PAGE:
12:15 PM

Alliance Criticizes RFID Passport Card Plans

Contactless technology seen as safer, more private than RFID

RFID is for packages, not people.

That was the emphatic response to the State Department's proposal to use radio frequency identification chips for ID cards to shorten wait times and improve security at borders with Mexico and Canada, where passports aren't required. RFID, made "to track packages and products, is not the appropriate technology" for ID systems for people, says a statement from the Smart Card Alliance, whose members provide RFID and smart card products. The group backs contactless smart cards, which can be scanned only at short distances and have better security.

RFID to the rescue?

RFID to the rescue?

Photo by Nancee E. Lewis/Zuma Press
But contactless smart cards won't help speed traffic at the border, which is one of the main objectives in this effort, says Frank Moss, deputy assistant secretary of state in charge of passport services. The State Department proposed RFID cards, hoping that ID scans from longer distances, such as while cars are pulling up to a border official, would cut wait times.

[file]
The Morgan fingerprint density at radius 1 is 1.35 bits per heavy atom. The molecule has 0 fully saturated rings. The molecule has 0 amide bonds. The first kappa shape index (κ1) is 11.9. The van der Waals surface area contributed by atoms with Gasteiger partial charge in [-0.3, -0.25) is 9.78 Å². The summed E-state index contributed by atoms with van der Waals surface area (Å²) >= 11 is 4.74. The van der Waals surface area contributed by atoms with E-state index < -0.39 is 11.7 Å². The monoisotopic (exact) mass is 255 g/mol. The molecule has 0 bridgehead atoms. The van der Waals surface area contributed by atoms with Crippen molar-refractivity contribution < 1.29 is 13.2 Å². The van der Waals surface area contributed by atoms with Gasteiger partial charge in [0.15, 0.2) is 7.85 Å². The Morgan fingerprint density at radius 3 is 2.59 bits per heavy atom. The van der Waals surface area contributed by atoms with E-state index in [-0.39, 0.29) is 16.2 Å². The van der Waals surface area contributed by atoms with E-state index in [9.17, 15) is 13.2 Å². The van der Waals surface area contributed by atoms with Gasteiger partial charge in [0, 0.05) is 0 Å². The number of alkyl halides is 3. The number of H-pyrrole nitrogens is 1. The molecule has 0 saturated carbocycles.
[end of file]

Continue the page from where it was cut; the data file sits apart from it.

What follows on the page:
The alliance is pushing smart cards because they contain microprocessors, allowing for improved encryption, authentication, and other security measures compared with RFID chips. Someone with a reader could follow a person at a border, obtain the ID number on the RFID tag, and duplicate the card, the alliance contends. RFID's weaker cryptographic protections and longer-range reading also raise concerns that the cards could be used to track people.

Moss says RFID-based cards would come with a sleeve that prevents information from being surreptitiously stolen or used for tracking.

RFID stirs controversy everywhere it pops up, so this couldn't be a surprise to government officials. The State Department isn't backing down yet, but Moss says officials are open to changing plans based on the public's feedback.

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